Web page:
Next, there’s a section on enforcing on/off policies. It is possible to enable/disable services, databases, and VMs, either on-demand or scheduled. Again, this emphasizes the point of only using resources when they are needed, thus reducing costs. It’s noted this may be particularly applicable to non-production systems, where a startup delay is more acceptable.
The chapter ends with some real-life examples of cost control. This should give you some ideas for your own systems.
This was a very useful chapter, identifying the most common cost savings. I do wonder if some of the quick wins identified here (e.g. orphaned disks) should have been included at the start of the book, just as a taster of what lies ahead.
Chapter 5: Planning for Cost Savings – Cleanup
Cleaning up cloud resources can offer great savings. Often resources are created temporarily during complex projects, and these can be left behind after the project has completed – and they will continue to be billed for.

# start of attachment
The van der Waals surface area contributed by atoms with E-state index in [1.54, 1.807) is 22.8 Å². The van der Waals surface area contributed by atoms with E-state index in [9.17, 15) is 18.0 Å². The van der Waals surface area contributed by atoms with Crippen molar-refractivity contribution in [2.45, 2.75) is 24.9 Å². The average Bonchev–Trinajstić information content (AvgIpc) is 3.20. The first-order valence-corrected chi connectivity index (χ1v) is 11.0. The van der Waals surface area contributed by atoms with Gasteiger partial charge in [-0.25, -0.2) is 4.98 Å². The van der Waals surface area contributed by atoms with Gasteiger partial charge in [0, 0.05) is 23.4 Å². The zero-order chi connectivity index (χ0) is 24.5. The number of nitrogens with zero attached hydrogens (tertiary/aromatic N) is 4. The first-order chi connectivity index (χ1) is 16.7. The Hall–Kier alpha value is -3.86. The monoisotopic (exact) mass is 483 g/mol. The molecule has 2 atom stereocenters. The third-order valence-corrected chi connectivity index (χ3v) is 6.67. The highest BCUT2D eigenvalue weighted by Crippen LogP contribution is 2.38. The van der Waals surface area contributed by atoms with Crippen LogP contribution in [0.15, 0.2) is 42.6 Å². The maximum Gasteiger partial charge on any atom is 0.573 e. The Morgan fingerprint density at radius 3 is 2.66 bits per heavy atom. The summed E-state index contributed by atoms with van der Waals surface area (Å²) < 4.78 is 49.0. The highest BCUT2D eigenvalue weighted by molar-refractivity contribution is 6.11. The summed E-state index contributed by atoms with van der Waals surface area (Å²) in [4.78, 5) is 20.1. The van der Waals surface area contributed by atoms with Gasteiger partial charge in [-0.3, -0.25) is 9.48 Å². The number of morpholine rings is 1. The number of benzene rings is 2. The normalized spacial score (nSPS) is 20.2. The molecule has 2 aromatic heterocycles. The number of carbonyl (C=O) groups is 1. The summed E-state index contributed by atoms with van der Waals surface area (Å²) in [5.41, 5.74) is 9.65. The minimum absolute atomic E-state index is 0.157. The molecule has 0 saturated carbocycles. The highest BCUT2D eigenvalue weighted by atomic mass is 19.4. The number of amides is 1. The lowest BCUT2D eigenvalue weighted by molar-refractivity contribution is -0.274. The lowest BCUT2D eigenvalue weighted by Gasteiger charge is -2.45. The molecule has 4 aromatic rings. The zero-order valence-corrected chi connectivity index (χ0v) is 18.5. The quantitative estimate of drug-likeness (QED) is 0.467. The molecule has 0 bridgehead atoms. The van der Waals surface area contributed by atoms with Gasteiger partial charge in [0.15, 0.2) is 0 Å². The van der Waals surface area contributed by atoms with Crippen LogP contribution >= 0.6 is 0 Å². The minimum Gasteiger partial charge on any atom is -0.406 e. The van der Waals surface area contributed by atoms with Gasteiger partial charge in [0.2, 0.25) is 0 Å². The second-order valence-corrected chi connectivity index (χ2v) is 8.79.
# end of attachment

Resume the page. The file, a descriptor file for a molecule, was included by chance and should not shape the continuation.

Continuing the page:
First there’s a brief look at the resources that are either always free or are free on the initial tiers within Azure. Where possible you should take advantage of these (e.g. SQL Server 2019 developer edition).
The Azure Resource Graph has an explorer-like interface, that allows you to issue resource usage queries across resources, policies, and configs. There’s a useful link to another tool, Azure Governance Visualizer that builds a visual hierarchy and provides an aggregated consumption report. Although only discussed briefly, both tools look very useful for identify resources and their costs.
Next, there’s a look at unassociated services. These are often left over after a migration or Proof of Concept (PoC) projects. These are still billed and should be removed. Common examples include: unattached disks, unused storage accounts, static IP addresses, logs, and snapshots/backups.